The Contribution of Space Technologies to Arctic Policy Priorities
Landsat Data Continuity Mission (LDCM) Facts in Brief Country: United States
Operations: United States Geological Survey Status: Mission development began in 2002; launch planned for 2013 Mission Duration: Design life of 5 years Coverage: Global coverage, with a revisit time of less than two days for OLCI, less than one day for SLSTR at the equator, and a 27-day repeat for the topography package, with a 4-day sub-cycle. Orbit: Sun synchronous polar orbit at 700 km altitude Key Service Areas: Land use planning and monitoring, support of disaster response and evaluations, water use monitoring, and research on climate, carbon cycle, ecosystems, water cycle, biogeochemistry, and Earth surface/ interior. Web link: http://ldcm.gsfc.nasa.gov/index.html LDCM will provide continuity with the 38-year long Landsat land imaging data set, the longest continuous record of changes in Earth’s surface as seen from space and the only satellite system designed and operated to repeatedly observe the global land surface at moderate resolution. The Landsat Data Continuity Mission (LDCM), a collaboration between NASA and the U.S. Geological Survey, will provide moderate-resolution (15 m–100 m, depending on spectral frequency) measurements of the Earth’s terrestrial and polar regions in the visible, near-infrared, short wave infrared, and thermal infrared bands. The LDCM satellite payload consists of two science instruments—the Operational Land Imager (OLI) and the Thermal InfraRed Sensor (TIRS). These two sensors will provide seasonal coverage of the global landmass at a spatial resolution of 30 meters (visible, NIR, SWIR); 100 meters (thermal); and 15 meters (panchromatic). The spectral coverage and radiometric performance (accuracy, dynamic range, and precision) are designed to detect and characterize multi- decadal land cover change in concert with historic Landsat data. The LDCM scene size will be 185 km cross-track by 180 km along-track.
LDCM will contribute to environment and sovereignty and security policy priorities in the Arctic, providing beneficial data for monitoring of changes in land and water use, and disaster response.
Relevance to Arctic Interests
C.5 Surveillance Satellite Systems Inventory The following pages contain templates of existing and planned surveillance satellite systems. C.5.1 Existing Surveillance Satellite Systems Cospas-Sarsat Facts in Brief Country: Canada/United States/France/Russia
Operations: The Cospas-Sarsat Secretariat Head Office is located in Montreal, Canada. Twenty-six countries and 2 organizations provide ground stations for the system. Status: Search and Rescue Signal Repeater (SARR) instruments are onboard 5 geosynchronous satellites called GEOSARs, and SARR and Search and Rescue Signal Processor (SARP) instruments are onboard 6 low-earth polar orbit satellites called LEOSARs. Mission Duration: Continuous Coverage: Global coverage Orbit: Low Earth orbit / geostationary Earth orbit Key Service Areas: Distress alert detection and location; collection, sorting and storage of distress alert data; The International Cospas-Sarsat Programme provides accurate, timely, and reliable distress alert and location data to help search and rescue authorities assist persons in distress. The Cospas-Sarsat System includes two types of satellites: satellites in low-altitude Earth orbit (LEO) which form the LEOSAR System (provides Beacon identification information and location information globally, but not instantaneously); and satellites in geostationary Earth orbit (GEO) which form the GEOSAR System (provides Beacon identification and location information available if encoded in beacon message, with near instantaneous alerting in the GEOSAR coverage area, which includes most of the arctic region). The System is composed of: instruments on board satellites, which detect the signals transmitted by distress radiobeacons; ground receiving stations, referred to as Local Users Terminals (LUTs), which receive and process the satellite downlink signal to generate distress alerts; and Mission Control Centers (MCCs) which receive alerts produced by LUTs and forward them to Rescue Coordination Centers (RCCs), Search and Rescue Points Of Contacts (SPOCs) or other MCCs. Distress signals emitted by: EPIRBs (emergency position-indicating radio beacons), which signal maritime distress; ELTs (emergency locator transmitters), which signal aircraft distress; and PLBs (personal locator beacons), which indicate a person in distress who is away from normal emergency services (e.g., 9-1-1). Cospas-Sarsat contributes to the sovereignty and security and indigenous and social development policy priorities in the Arctic. The system provides crucial data and services for search and rescue operations, to facilitate the saving of lives if emergency response can be expedited, or recovery of assets to aid in accident investigations in the worst case. distribution of alert and location data Web link: http://www.cospas-sarsat.org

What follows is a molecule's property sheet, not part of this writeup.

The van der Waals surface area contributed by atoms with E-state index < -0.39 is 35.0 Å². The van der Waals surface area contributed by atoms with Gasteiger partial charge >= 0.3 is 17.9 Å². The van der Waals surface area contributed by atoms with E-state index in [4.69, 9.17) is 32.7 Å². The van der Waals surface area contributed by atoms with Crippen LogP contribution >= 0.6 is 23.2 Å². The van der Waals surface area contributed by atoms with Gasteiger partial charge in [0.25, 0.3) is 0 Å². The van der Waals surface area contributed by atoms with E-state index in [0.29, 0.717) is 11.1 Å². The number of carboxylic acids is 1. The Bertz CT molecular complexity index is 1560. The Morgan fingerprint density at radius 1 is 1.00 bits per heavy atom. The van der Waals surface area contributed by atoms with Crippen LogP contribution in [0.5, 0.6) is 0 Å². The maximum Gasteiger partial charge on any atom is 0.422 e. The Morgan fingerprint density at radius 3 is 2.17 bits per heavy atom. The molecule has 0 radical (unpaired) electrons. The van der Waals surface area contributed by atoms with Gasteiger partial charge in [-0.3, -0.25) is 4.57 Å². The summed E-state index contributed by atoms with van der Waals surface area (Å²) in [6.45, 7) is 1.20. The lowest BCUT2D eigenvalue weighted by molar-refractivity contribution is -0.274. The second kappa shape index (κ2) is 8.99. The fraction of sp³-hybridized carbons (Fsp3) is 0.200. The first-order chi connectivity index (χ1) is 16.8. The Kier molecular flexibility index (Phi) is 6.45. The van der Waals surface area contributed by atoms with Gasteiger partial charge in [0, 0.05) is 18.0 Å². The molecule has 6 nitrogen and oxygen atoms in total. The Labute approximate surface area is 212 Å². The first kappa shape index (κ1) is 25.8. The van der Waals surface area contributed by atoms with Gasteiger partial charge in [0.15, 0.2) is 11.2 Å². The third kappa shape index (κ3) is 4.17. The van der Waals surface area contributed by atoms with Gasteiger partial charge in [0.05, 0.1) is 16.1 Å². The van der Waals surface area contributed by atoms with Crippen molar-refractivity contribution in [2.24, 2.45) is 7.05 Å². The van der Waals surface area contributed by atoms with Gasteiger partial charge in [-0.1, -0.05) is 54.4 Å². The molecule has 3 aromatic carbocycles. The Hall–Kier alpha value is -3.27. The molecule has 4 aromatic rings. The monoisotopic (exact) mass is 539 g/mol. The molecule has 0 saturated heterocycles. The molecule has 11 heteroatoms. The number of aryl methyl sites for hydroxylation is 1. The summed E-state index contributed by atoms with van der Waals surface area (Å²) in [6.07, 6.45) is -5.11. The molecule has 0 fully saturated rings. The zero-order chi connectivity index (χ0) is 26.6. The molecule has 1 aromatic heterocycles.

Relevance to Arctic Interests
CONTRIBUTION OF SPACE TECHNOLOGIES TO ARCTIC POLICY PRIORITIES 96
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